‘Black Friday’ has ominous history

Article Source: “Black Friday” and “Black Monday” entries in The Oxford English Dictionary.

YOU say you shopped for Christmas bargains November 25, Black Friday. Or not! You couldn’t buck the crowd, right? The term, “Black Friday”, originated, it seems, in 1951, in reference to the congestion caused by hordes of shoppers in Philadelphia, and later as a day on which retailers’ sales accounts went from red to black.

And on the negative side, an industry publication, “Factory Management & Maintenance” complained, “Friday-after-Thanksgiving-itis is a disease second only to the bubonic plague in its effects. When you decide you want to sweeten up the holiday kitty, pick Black Friday to add to the list.”

A “Black Friday” occurred as early as the year 1610, in England. Not a day of shopping, students dubbed it examination day in the nations’ schools.

Black Fridays have long been a bane in both England and America. Friday 6, December, 1745, was the date on which the landing of the Young Pretender to the English throne, Bonnie Prince Charlie, was announced in London. Black Friday was the name given to May 11, 1866, the day on which a commercial panic caused the failure of the London banking house, Overend, Gurney, & Co.

Black Friday, September 24, 1869, a day of financial panic on Wall Street, brought on by the introduction into the financial market of a large quantity of government gold. In 1970, in remembrance, W.W. Fowler wrote, in Ten Years in Wall Street, “The sun rose up lightly and brightly on the morning of that black-Friday, September 24, 1869, as though the day were to be a jocund one.”

The Sunday Mail, Jan 25, 1991: “Practically no one foresaw that money and share prices in 1987 had reached dangerously high levels. ‘Black Monday’, October 1987, The Federal Reserve had to promise to supply enough money to keep business going.”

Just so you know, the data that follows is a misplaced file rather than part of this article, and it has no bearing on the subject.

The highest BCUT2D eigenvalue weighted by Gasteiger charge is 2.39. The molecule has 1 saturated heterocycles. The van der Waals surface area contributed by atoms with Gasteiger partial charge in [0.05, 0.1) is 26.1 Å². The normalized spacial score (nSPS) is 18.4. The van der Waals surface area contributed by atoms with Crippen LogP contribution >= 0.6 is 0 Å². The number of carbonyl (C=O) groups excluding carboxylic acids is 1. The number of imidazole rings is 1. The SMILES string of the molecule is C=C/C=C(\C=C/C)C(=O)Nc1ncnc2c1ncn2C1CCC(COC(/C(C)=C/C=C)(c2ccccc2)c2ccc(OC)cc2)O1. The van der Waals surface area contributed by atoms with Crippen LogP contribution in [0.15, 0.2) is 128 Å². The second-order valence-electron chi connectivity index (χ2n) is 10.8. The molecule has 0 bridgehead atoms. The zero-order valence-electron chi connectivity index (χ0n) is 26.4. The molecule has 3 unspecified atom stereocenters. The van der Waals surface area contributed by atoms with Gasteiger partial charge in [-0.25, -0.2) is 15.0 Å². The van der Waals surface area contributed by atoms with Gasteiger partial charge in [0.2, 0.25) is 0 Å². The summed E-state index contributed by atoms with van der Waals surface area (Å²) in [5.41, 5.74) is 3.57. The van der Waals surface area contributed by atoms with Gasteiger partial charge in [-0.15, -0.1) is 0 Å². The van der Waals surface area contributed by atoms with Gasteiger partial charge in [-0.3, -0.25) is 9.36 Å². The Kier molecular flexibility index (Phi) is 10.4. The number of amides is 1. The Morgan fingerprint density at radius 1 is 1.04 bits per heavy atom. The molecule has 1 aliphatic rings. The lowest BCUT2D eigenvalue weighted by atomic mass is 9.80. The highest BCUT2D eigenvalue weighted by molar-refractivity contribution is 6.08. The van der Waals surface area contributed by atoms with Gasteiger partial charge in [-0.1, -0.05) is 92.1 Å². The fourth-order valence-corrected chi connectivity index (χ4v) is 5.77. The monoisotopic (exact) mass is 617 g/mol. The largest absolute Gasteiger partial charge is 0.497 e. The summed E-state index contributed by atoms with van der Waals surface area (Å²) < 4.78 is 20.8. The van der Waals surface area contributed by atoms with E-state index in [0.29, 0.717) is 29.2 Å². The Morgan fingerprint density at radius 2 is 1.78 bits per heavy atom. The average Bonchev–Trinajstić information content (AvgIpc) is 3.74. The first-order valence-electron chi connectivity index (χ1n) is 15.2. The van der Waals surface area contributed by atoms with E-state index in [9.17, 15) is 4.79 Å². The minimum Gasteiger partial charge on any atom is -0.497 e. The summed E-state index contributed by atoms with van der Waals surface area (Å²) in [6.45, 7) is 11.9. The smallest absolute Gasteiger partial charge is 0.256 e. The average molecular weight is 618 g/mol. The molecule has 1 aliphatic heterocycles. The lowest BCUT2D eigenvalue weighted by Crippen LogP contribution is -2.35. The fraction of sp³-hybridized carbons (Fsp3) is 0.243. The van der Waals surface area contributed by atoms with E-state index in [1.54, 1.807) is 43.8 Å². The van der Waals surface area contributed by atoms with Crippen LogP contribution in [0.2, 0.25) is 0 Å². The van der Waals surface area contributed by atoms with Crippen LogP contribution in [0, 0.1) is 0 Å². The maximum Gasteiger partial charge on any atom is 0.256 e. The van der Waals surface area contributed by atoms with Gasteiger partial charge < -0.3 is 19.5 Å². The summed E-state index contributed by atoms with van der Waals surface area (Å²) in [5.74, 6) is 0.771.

The Wall Street Journal November 27, 2006, reported, “Despite aggressive discounting throughout November and on Black Friday, WalMart Stores Inc. reported its weakest monthly sales in more than 10 years.” In 2009, Black Friday bankrupted investment houses and caused 25 suicides in New York City.

Let’s not stop with Black Fridays. We have had Black Mondays too. A popular belief in the unlucky character of Mondays is shown in British sources from the Old English period. In 1600, Shakespeare, in Merchant of Venice: “It was not for nothing that my nose fell a bleeding on black monday last.

Easter Monday 1916 was dubbed Black Monday in remembrance of the extreme cold on April 14, 1360, when large numbers of Edward III’s army died standing before Paris in severe frost.

In 1997, the publication “Big Issue,” June 9 reported, “Yuppie culture was predominantly an Eighties phenomenon, reaching its apogee with the Big Bang of October 1986, and its nadir with Black Monday a year later.

Whether Friday or Monday, black has colored a day of financial collapse, natural disaster, terrorism, military defeat, and, of course, shopping.


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